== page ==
In Staples v. Allstate Insurance Co. (pdf), the Washington Supreme Court squarely held (disapproving prior precedent to the extent contrary) that an insurer does not have an unfettered right to request that a policyholder submit to an Examination Under Oath (“EUO”).  Instead, the EUO must be material to the insurer’s investigation or handling of a claim.  The court also held that an insurer cannot deny a claim based on failure to submit to an EUO unless it first establishes prejudice.  The court’s opinion seeks to strike a reasonable balance between an insurer’s interest in obtaining information that is reasonably necessary to investigate a claim and a policyholder’s contractual right to coverage.


In August 2008, Staples’ van was stolen from a parking lot in Redmond, Washington.  A large collection of tools was stored in the van.  Staples informed the police that the tools were worth approximately $15,000 and that the van was used for work.  Two weeks later, Staples submitted to Allstate a claim under his homeowner’s policy for loss of the tools.  He told Allstate that the tools were worth $20,000-$25,000 and that they were for his personal use.

Based on the above apparent inconsistencies, Allstate transferred Staples’ claim to its special investigation unit.  That unit then requested documentation, including proof of ownership and a sworn proof of loss.  Allstate subsequently requested that Staples appear for an EUO and reiterated its request for documentation.  Allstate later cancelled the EUO when Staples did not provide the requested documentation. 

After significant back-and-forth between Staples’ lawyer and Allstate, Staples’ lawyer stated that Staples would appear for an EUO if Allstate would extend the contractual time for filing suit, which was about to expire.  When Allstate declined to do so, Staples sued Allstate for breach of contract, bad faith, and violation of the Insurance Fair Practices Act.  The superior court dismissed those claims on summary judgment.  The court of appeals affirmed in an unpublished opinion. 

The Washington Supreme Court granted review and reversed.


  • Given the quasi-fiduciary nature of the insurance relationship, the court held that if an EUO is not material to the insurer’s investigation or handling of a claim, the insurer cannot demand it.  To the extent that prior precedent suggests otherwise, the court “disapprove[d] it.”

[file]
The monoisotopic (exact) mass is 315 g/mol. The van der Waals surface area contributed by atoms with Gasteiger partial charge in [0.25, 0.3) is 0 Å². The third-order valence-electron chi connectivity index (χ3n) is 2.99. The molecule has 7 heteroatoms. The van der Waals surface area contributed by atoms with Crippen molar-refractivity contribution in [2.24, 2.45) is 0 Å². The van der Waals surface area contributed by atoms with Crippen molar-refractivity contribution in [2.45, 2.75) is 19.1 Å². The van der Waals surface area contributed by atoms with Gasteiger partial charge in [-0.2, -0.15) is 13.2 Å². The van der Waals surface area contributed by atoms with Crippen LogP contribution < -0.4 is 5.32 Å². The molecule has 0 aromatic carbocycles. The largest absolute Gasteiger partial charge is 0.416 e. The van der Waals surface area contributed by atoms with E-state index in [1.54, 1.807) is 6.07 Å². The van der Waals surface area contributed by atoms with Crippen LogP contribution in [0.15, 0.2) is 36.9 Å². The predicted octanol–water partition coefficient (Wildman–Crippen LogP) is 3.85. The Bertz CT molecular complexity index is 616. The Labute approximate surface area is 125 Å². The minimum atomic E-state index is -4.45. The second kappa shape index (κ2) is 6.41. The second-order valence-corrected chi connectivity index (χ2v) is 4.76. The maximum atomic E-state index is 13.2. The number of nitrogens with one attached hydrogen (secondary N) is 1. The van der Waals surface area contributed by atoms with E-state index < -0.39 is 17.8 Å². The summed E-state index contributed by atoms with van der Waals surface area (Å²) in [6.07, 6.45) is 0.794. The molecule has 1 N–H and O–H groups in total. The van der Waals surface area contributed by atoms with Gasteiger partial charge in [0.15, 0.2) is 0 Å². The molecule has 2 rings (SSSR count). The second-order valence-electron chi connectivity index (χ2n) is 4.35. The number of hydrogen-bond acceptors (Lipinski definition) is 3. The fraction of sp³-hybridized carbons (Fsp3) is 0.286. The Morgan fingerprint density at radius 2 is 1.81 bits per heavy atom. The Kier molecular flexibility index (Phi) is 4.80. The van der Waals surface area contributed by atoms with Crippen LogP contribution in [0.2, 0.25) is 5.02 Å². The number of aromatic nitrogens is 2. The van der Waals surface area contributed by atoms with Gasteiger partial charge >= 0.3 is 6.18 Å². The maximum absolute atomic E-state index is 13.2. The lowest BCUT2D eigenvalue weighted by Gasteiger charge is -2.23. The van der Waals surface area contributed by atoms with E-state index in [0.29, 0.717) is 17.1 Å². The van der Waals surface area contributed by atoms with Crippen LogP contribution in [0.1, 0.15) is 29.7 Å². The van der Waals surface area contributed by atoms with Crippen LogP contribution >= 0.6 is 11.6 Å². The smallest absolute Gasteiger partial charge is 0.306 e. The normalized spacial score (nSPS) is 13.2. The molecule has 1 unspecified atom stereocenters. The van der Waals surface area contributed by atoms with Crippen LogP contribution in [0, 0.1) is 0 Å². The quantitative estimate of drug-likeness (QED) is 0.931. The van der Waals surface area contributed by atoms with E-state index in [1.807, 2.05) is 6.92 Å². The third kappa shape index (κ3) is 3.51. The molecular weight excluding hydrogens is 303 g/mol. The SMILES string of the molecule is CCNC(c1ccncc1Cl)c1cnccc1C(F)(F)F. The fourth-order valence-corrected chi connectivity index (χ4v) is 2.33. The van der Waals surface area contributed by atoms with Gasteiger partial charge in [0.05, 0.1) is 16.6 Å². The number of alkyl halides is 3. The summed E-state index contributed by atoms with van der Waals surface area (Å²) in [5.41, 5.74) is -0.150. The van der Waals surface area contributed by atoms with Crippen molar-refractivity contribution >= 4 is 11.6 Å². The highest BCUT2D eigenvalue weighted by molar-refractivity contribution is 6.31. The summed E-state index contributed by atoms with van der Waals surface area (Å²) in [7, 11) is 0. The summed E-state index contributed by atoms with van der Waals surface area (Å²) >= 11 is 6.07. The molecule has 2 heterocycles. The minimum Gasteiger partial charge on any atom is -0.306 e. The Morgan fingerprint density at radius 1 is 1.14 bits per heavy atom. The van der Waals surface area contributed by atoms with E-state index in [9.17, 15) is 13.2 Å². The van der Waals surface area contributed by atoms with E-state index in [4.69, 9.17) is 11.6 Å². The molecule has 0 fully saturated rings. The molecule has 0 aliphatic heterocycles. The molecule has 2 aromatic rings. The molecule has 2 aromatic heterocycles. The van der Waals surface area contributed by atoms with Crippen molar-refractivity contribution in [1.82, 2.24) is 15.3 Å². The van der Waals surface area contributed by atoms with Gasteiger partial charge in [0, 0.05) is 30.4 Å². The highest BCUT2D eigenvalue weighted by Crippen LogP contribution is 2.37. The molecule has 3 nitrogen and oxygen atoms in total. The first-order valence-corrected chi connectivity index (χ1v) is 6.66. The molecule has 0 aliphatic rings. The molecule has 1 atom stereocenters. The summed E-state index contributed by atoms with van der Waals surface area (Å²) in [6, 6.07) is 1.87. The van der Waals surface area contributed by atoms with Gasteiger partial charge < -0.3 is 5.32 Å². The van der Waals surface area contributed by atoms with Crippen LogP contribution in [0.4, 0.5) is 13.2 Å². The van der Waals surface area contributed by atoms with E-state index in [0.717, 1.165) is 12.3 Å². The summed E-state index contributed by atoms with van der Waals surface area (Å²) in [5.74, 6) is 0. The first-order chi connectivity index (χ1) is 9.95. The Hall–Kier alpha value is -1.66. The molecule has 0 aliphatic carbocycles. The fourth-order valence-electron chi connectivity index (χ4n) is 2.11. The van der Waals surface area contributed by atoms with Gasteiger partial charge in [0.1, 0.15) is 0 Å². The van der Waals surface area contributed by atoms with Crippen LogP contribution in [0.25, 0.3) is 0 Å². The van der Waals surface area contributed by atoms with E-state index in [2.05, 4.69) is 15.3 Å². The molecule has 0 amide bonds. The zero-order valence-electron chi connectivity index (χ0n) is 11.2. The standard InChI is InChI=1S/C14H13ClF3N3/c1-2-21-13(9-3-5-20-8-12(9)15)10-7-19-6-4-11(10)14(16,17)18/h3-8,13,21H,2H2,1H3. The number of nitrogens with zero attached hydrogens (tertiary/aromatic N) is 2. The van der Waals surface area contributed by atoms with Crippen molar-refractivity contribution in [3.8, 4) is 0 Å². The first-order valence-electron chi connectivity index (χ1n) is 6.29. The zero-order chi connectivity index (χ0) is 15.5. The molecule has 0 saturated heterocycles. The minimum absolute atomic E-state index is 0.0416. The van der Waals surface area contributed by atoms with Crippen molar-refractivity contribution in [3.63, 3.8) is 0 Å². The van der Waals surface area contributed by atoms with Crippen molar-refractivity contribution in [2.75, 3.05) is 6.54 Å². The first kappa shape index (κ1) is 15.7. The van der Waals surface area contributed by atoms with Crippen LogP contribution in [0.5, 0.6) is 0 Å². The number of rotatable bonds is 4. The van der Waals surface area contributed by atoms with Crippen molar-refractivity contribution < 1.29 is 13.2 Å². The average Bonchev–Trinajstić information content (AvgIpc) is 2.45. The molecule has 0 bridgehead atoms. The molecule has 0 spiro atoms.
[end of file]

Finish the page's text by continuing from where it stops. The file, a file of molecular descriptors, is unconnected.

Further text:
• Applying its materiality requirement, the court concluded that “it appears Allstate was within its rights to request an EUO” given the discrepancies between the police report and Staples’ insurance claim.  The court, though, declined to decide the appeal on this basis because it “is not clear what additional information Allstate hoped to uncover by conducting an EUO” and “the record is incomplete in this regard.” 
  • The court likewise found unresolved fact issues as to whether Staples had “substantially complied” with Allstate’s request for an EUO.  Specifically, it was unclear whether Allstate had refused to reschedule the EUO unless and until Staples complied with Allstate’s document requests.  If so, there would be a fact issue as to substantial compliance with those requests.  The court concluded that the summary judgment record was not sufficient to resolve that issue either.
  • Turning finally to prejudice, the court squarely held that Allstate was required to demonstrate prejudice before it could deny Staples’ claim for failure to submit to an EUO.  Allstate argued that “an EUO is a valid condition precedent to bringing suit” and that it therefore was not required to show prejudice.  The court rejected that argument, stating that it had previously abandoned “the condition precedent rule.”
  • A claim of actual prejudice requires “affirmative proof of an advantage lost or disadvantage suffered as a result of the [breach], which has an identifiable effect on the insurer’s ability to evaluate or present its defenses to coverage or liability.”  Addressing this issue, the court concluded that “genuine issues of material fact exist regarding whether Allstate was prejudiced by Staples’ failure to appear for an EUO.”


Justice James M. Johnson dissented.  Justice Johnson concluded that Staples “engaged in delay tactics for months,” that he “did not substantially comply with his insurance policy,” and that “Allstate suffered prejudice as a result.”  He then expressed concern that the majority’s holding “invites insureds to put minimal effort into complying with the terms of their insurance policies, expecting the company to pay.”